School mourns loss of senior

Students, family, and friends attends the balloon release. The balloon release was held on Sunday Sept. 19 at the harbor.

Amanda Adler

Students, family, and friends attends the balloon release. The balloon release was held on Sunday Sept. 19 at the harbor.

Mykal Albers, Photography Editor

Students, faculty, and the Warsaw community were shocked after a automobile crash claimed the life of senior Jordon Powers and critically injured senior Mason Flippin on the evening of Thursday, Sept. 17.

  Many visited with counselors at school the next day, attended a balloon release on Sunday, Sept. 19, services for Jordon on Tuesday, Sept. 22 at Reser Funeral Home, and a candlelight vigil on Wed. Sept. 23.

  Powers was pronounced dead at the scene of a two vehicle accident at the intersection of U.S. 65 Highway and Route BB. After the impact, his vehicle rotated and both occupants, including Powers and 17-year-old senior Mason L. Flippin, were ejected.

    Flippin was seriously injured and was transported to the University of Missouri Hospital in Columbia. He was put into a medically induced coma and was in critical condition. According to the Mason’s Journey With Christ On Our Side Facebook page, Flippin is doing better with chest tubes recently being removed.

   Teachers remember Powers as a quiet and friendly boy.

  Jordon was a very quiet student during his elementary and high school days, but would get excited about things that interested him.

  “For students who had met their goals during the year, we had a special treat:  Larry and Holly Conn hosted the boys for an airplane ride. Jordon was always quiet and, though he had a beautiful smile, you didn’t see it very often. After the plane ride that day, he ran up to his mom and said, ‘My cheeks hurt!’ She wondered if something was wrong, but he said, ‘No, they hurt from smiling so much!’  He had a wonderful experience that day and Mrs. Conn and I will always remember that big smile he had when he got off that plane,” South School Elementary teacher Kay Ruby said.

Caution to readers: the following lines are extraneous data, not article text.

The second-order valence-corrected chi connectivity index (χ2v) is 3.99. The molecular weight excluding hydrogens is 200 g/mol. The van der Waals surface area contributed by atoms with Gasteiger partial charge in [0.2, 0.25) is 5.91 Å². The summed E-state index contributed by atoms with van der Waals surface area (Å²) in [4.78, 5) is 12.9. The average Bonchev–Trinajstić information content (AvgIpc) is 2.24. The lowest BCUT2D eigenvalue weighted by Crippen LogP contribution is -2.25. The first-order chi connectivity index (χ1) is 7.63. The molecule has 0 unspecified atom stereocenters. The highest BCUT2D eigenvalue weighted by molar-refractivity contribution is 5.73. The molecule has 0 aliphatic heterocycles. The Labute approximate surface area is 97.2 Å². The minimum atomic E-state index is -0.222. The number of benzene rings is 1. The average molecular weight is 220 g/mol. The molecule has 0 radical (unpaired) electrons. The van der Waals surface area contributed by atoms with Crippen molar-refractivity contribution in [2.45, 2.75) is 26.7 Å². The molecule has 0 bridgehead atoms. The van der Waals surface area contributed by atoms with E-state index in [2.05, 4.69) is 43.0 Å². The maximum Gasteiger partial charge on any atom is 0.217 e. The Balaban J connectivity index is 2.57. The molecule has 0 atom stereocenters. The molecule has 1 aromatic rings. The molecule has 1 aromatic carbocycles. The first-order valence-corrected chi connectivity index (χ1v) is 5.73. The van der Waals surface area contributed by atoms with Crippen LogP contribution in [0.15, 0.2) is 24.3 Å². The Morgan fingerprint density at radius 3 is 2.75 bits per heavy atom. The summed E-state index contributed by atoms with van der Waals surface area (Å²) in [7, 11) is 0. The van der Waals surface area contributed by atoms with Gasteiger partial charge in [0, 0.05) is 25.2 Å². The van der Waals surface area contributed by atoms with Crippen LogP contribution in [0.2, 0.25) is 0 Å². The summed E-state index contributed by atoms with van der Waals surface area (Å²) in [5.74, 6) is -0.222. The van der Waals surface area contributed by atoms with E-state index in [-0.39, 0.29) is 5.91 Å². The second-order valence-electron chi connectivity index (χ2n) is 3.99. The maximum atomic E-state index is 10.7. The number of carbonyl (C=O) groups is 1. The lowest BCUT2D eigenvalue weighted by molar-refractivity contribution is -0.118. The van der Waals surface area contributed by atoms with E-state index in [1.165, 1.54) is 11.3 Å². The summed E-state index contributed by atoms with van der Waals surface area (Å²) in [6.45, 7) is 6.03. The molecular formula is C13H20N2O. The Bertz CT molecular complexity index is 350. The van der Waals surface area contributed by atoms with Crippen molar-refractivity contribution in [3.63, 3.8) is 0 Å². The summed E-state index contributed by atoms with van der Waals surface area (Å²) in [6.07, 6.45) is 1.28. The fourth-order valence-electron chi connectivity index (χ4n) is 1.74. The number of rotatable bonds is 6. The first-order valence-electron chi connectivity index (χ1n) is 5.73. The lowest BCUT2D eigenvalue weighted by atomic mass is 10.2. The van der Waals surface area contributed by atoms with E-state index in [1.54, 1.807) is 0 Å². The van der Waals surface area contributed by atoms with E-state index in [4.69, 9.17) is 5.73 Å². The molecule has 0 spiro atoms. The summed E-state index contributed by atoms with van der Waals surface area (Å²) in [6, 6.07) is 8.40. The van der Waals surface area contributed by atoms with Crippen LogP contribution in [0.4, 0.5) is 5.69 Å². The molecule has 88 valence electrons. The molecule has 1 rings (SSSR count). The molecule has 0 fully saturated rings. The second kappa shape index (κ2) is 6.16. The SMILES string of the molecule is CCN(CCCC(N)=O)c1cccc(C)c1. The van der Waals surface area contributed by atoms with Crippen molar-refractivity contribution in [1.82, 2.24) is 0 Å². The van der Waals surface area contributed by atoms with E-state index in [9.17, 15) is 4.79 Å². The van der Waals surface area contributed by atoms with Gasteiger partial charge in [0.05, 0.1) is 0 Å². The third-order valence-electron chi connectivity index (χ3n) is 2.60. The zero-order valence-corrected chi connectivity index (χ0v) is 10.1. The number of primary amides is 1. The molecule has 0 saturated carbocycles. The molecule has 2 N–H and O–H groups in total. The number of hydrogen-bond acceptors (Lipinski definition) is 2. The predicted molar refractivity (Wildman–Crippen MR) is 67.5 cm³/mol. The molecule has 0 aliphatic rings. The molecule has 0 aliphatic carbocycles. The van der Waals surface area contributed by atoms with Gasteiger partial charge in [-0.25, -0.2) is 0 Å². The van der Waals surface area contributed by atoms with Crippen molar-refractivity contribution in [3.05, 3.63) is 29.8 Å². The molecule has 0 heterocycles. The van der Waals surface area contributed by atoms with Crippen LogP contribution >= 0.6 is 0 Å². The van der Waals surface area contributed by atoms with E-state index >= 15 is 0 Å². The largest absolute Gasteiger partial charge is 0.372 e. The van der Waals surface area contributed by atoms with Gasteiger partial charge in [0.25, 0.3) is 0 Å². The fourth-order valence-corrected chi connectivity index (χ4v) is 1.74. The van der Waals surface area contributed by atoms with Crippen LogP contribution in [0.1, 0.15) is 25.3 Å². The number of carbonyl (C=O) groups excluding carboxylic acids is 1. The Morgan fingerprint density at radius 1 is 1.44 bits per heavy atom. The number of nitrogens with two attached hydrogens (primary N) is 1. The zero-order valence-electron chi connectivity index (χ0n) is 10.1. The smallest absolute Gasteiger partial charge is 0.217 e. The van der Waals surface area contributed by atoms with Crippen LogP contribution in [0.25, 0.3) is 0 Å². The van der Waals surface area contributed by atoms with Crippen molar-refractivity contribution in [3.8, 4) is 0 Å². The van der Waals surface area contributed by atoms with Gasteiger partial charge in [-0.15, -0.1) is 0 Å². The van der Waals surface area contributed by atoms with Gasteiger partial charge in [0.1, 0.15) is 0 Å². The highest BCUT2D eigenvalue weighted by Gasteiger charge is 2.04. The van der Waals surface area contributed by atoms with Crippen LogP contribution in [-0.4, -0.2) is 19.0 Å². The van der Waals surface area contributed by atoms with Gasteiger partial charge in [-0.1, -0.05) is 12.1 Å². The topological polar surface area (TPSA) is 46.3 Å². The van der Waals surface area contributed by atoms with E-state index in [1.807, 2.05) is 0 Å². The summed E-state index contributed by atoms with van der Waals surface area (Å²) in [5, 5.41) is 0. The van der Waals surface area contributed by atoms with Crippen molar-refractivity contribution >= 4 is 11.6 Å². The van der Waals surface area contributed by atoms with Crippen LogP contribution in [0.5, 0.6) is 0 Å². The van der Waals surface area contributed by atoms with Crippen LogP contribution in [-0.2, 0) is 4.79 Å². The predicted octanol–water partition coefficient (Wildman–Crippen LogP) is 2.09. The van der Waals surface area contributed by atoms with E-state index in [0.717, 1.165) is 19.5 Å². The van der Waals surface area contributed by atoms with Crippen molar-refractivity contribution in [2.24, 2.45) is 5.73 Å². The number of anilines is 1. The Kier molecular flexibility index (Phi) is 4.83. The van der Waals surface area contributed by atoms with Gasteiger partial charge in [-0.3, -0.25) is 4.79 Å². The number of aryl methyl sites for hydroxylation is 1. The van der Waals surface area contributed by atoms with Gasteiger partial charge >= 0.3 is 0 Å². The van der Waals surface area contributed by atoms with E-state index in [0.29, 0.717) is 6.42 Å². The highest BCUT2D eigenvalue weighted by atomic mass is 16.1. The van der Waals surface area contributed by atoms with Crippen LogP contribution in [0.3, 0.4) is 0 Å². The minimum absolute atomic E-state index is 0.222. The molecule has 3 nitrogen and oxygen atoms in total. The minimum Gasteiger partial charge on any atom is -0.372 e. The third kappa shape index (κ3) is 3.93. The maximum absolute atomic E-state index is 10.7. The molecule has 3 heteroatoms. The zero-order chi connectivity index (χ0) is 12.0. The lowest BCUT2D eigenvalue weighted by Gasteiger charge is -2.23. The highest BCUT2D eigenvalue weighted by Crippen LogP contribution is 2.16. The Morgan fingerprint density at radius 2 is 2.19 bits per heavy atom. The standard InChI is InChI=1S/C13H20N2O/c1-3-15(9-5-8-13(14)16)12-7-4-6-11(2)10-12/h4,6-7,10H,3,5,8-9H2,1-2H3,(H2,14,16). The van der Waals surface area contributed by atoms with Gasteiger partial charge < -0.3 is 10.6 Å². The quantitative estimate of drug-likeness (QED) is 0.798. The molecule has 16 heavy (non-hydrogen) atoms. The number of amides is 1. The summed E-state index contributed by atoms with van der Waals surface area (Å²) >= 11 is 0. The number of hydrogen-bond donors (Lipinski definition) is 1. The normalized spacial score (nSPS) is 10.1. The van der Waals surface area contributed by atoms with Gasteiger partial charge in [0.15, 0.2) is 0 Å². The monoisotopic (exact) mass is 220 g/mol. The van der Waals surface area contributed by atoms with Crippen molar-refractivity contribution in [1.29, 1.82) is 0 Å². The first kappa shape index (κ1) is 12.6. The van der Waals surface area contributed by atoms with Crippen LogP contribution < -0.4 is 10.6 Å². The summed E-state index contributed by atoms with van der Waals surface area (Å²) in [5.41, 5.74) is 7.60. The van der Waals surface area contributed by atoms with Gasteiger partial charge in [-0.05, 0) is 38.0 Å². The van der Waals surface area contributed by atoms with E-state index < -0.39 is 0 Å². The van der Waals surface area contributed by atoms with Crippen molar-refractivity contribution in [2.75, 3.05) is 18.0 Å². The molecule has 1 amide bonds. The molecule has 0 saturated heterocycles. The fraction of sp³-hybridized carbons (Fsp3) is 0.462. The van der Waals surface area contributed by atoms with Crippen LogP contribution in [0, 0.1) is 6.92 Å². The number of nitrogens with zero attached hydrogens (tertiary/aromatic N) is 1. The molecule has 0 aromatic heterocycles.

When he found something that he was interested in, he could go on and on about that subject.

  “Jordon was always quiet and always looking for friends. I remember on the first day of school he came up to me and told me something sarcastic that was so funny; he was a trip,” English teacher Alison Durst said. “You could tell that he had a passion about cars, he would always talk about them.”

  He really enjoyed listening to music, playing video games, being with his friends, and working on cars.

  “He was developing into a really good student, and a responsible young man,” science teacher Drake Yeager said.

  “I will always remember how much fun he had in my pottery class with senior Mason Flippin. He was so excited about the castle that he was making,” art teacher Jennifer Greene said.

  “He spoke with his eyes like he had a secret to share with me rather than sharing with his voice. He would often give small smiles or smirks at the antics of other classmates and look at me as if he felt for me that I had to put up with his hooligan classmates,” retired middle school science teacher Peggy Switzner said.